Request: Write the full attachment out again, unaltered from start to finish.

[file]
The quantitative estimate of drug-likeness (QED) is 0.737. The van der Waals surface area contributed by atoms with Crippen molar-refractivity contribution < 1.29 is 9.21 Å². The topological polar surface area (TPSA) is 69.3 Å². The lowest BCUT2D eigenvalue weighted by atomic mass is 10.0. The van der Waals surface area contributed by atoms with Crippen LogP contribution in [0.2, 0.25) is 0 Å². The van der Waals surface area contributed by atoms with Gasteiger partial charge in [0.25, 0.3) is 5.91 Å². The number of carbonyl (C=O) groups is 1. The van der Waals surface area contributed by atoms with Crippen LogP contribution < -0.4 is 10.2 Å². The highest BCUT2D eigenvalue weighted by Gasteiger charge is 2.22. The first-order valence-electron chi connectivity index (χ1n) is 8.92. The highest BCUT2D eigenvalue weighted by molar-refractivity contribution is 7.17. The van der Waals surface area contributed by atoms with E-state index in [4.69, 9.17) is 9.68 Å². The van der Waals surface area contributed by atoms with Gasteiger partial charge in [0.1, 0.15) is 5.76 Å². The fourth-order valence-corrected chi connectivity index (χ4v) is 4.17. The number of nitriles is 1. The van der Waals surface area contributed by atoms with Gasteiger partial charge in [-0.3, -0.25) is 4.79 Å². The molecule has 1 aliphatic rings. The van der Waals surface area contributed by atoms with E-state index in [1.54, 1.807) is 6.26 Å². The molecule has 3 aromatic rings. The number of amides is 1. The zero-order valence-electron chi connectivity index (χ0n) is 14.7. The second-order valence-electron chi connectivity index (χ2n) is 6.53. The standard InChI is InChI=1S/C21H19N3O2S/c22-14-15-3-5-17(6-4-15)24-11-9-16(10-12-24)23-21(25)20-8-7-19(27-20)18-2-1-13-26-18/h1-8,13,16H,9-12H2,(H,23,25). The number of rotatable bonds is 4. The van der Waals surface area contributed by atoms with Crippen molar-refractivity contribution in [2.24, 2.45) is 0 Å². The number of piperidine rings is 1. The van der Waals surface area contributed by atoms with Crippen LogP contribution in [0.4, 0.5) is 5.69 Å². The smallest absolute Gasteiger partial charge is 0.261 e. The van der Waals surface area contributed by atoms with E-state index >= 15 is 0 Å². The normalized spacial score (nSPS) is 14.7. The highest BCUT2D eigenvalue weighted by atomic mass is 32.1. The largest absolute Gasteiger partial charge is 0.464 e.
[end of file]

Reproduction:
The quantitative estimate of drug-likeness (QED) is 0.737. The van der Waals surface area contributed by atoms with Crippen molar-refractivity contribution < 1.29 is 9.21 Å². The topological polar surface area (TPSA) is 69.3 Å². The lowest BCUT2D eigenvalue weighted by atomic mass is 10.0. The van der Waals surface area contributed by atoms with Crippen LogP contribution in [0.2, 0.25) is 0 Å². The van der Waals surface area contributed by atoms with Gasteiger partial charge in [0.25, 0.3) is 5.91 Å². The number of carbonyl (C=O) groups is 1. The van der Waals surface area contributed by atoms with Crippen LogP contribution < -0.4 is 10.2 Å². The highest BCUT2D eigenvalue weighted by Gasteiger charge is 2.22. The first-order valence-electron chi connectivity index (χ1n) is 8.92. The highest BCUT2D eigenvalue weighted by molar-refractivity contribution is 7.17. The van der Waals surface area contributed by atoms with E-state index in [4.69, 9.17) is 9.68 Å². The van der Waals surface area contributed by atoms with Gasteiger partial charge in [0.1, 0.15) is 5.76 Å². The fourth-order valence-corrected chi connectivity index (χ4v) is 4.17. The number of nitriles is 1. The van der Waals surface area contributed by atoms with Gasteiger partial charge in [-0.3, -0.25) is 4.79 Å². The molecule has 1 aliphatic rings. The van der Waals surface area contributed by atoms with E-state index in [1.54, 1.807) is 6.26 Å². The molecule has 3 aromatic rings. The number of amides is 1. The zero-order valence-electron chi connectivity index (χ0n) is 14.7. The second-order valence-electron chi connectivity index (χ2n) is 6.53. The standard InChI is InChI=1S/C21H19N3O2S/c22-14-15-3-5-17(6-4-15)24-11-9-16(10-12-24)23-21(25)20-8-7-19(27-20)18-2-1-13-26-18/h1-8,13,16H,9-12H2,(H,23,25). The number of rotatable bonds is 4. The van der Waals surface area contributed by atoms with Crippen molar-refractivity contribution in [2.24, 2.45) is 0 Å². The number of piperidine rings is 1. The van der Waals surface area contributed by atoms with Crippen LogP contribution in [0.4, 0.5) is 5.69 Å². The smallest absolute Gasteiger partial charge is 0.261 e. The van der Waals surface area contributed by atoms with E-state index >= 15 is 0 Å². The normalized spacial score (nSPS) is 14.7. The highest BCUT2D eigenvalue weighted by atomic mass is 32.1. The largest absolute Gasteiger partial charge is 0.464 e.